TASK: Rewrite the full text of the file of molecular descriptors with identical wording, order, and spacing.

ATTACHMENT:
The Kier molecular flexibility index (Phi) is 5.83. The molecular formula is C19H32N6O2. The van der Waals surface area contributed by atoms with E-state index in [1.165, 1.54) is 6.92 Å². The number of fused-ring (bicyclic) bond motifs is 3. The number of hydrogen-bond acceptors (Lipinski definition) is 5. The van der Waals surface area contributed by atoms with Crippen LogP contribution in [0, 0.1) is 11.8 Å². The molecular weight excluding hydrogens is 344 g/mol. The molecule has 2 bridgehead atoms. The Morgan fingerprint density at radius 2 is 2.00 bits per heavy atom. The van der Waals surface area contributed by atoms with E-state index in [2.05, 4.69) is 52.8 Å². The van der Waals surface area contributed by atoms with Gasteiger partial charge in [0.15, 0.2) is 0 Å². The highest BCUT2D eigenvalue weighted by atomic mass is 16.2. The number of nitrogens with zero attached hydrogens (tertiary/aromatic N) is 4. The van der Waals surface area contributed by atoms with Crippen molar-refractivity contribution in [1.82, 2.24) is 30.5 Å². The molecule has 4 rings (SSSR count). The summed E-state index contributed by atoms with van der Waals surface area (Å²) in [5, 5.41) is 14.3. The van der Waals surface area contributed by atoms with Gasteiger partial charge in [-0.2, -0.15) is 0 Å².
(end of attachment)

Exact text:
The Kier molecular flexibility index (Phi) is 5.83. The molecular formula is C19H32N6O2. The van der Waals surface area contributed by atoms with E-state index in [1.165, 1.54) is 6.92 Å². The number of fused-ring (bicyclic) bond motifs is 3. The number of hydrogen-bond acceptors (Lipinski definition) is 5. The van der Waals surface area contributed by atoms with Crippen LogP contribution in [0, 0.1) is 11.8 Å². The molecular weight excluding hydrogens is 344 g/mol. The molecule has 2 bridgehead atoms. The Morgan fingerprint density at radius 2 is 2.00 bits per heavy atom. The van der Waals surface area contributed by atoms with E-state index in [2.05, 4.69) is 52.8 Å². The van der Waals surface area contributed by atoms with Gasteiger partial charge in [0.15, 0.2) is 0 Å². The highest BCUT2D eigenvalue weighted by atomic mass is 16.2. The number of nitrogens with zero attached hydrogens (tertiary/aromatic N) is 4. The van der Waals surface area contributed by atoms with Crippen molar-refractivity contribution in [1.82, 2.24) is 30.5 Å². The molecule has 4 rings (SSSR count). The summed E-state index contributed by atoms with van der Waals surface area (Å²) in [5, 5.41) is 14.3. The van der Waals surface area contributed by atoms with Gasteiger partial charge in [-0.2, -0.15) is 0 Å².